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Joanna Abrahams

Director, Valemus Law

Quotation Marks
It is already time for another shake up, perhaps this time with consultations involving practising family solicitors

An end to mudslinging: the coming into force of the no-fault divorce

An end to mudslinging: the coming into force of the no-fault divorce


Joanna Abrahams discusses the no-fault divorce and the loophole that still allows abusers the opportunity to control the divorce suit

When changes were introduced to how divorce suits were to be proceeded with, many of us met the news with hope and relief. We were told that there would be no further need for apportioning blame if the requesting party (the petitioner) wanted to start a divorce petition without the minimum two year wait.

The background

Prior to these changes, the petitioner could only proceed after the marriage had lasted 12 months, based on two facts (erroneously frequently cited as ‘grounds’), namely adultery or unreasonable behaviour. If there was to be no mudslinging, they would have to wait two years from the date of separation (which in itself could bring arguments) and obtain consent from their spouse. If that consent was not forthcoming, the wait was five years from separation.

This brought all sorts of difficulties, including the case of Mrs Tini Owens who was refused a divorce when her husband defended the petition and Judge Tolson found his behaviour was not unreasonable. Statute prevented her from petitioning on her own adultery and Mr Owens was not going to consent. Hence, she had a five year wait before she could divorce.

The no-fault divorce

Now we have the no-fault divorce, with some nice new names. The petition is now rebranded as an application and the decree nisi is the conditional order. The decree absolute no longer exists and has been replaced with a final order.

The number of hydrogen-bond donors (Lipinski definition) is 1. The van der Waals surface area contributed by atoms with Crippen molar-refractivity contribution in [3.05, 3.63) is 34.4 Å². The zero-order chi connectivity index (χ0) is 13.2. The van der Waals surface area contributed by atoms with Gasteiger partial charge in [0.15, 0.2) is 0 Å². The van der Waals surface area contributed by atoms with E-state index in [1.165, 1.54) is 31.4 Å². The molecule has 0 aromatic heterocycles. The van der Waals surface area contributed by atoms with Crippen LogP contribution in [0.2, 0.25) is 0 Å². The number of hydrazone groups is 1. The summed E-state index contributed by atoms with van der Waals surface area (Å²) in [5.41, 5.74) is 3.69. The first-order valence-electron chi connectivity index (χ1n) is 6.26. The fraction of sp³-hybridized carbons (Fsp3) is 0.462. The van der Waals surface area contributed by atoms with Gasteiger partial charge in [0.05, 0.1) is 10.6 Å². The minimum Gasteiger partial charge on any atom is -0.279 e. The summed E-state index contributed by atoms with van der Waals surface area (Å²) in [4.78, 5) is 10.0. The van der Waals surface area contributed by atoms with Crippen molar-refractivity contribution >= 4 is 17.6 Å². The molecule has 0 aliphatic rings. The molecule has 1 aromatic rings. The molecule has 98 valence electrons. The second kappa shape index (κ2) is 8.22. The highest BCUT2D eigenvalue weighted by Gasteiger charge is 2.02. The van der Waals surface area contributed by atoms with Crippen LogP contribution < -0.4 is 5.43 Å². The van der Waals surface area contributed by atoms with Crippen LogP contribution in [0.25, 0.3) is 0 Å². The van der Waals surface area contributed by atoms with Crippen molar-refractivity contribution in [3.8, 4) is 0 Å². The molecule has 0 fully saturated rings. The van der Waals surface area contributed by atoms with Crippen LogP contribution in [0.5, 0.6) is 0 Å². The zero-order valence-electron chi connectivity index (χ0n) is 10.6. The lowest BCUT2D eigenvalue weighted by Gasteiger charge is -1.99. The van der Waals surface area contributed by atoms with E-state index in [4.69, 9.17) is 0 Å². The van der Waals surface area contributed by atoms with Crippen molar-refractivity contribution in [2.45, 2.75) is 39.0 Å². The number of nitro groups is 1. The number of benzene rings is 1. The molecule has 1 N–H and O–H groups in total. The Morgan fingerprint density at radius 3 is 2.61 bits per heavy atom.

However, and here is the issue: it still allows an abuser to control the divorce suit, namely the process that drives the divorce.

Where one person, let’s say H issues his application (formerly known as a petition), it is served on his spouse (let’s say W) and as before she must return an acknowledgment to the court that she has had the papers in order for the suit to proceed. So far, so normal. The 12-month rule has remained in place, so it remains impossible to bring a divorce suit before those 12 months have elapsed. It might be that H insisted he would be divorcing W – that she cannot possibly be allowed to divorce him, but W doesn’t care – she just wants the divorce done.

The clock ticks and after 20 weeks (a new period introduced as a minimum, presumably to allow a cooling-off period) H can apply for a conditional order. But he does not. W reminds him and H ignores her. She cannot progress the divorce suit as in this scenario, because it was started by H alone. Had it been started jointly (a new and welcome change) that path would have been open to her.

So, what are her options? If she wants the divorce, she must apply with a fee for H’s petition to be dismissed. Locating the correct form and completing it to the court’s satisfaction can be enormously stressful. The paperwork is sent to H who may respond. It means that the door is wide open for litigation, the ensuing costs and W having to continue to engage with H who can use this system as a form of control when he refuses to progress a divorce and may obstruct W’s plans going forward. That is not just a paper process. The court then lists W’s application for a hearing, inviting H to file evidence. This means that W has to come in to direct contact with H, albeit special measures can be requested. It is draining emotionally and physically. She hopefully then is granted an order which withdraws H’s petition, but she is back to square one. She needs to issue proceedings and quickly in case H tries again and stalls. If H does not engage in returning the divorce papers once served, W will incur more costs and time to persuade the court he has received these papers, such as by personal service. Costs of course can be sought and awarded, but rarely are they for the full amount and any order could be a pyrrhic victory if it is not enforceable.


What is not clear is why, when these changes were made, no one thought this aspect through. There seems to be silence on this astonishing lack of foresight. The obvious route would have been to allow W to continue the divorce alone - to take it from the conditional order. It is already time for another shake up, perhaps this time with consultations involving practising family solicitors.

Joanna Abrahams is a director at Valemus Law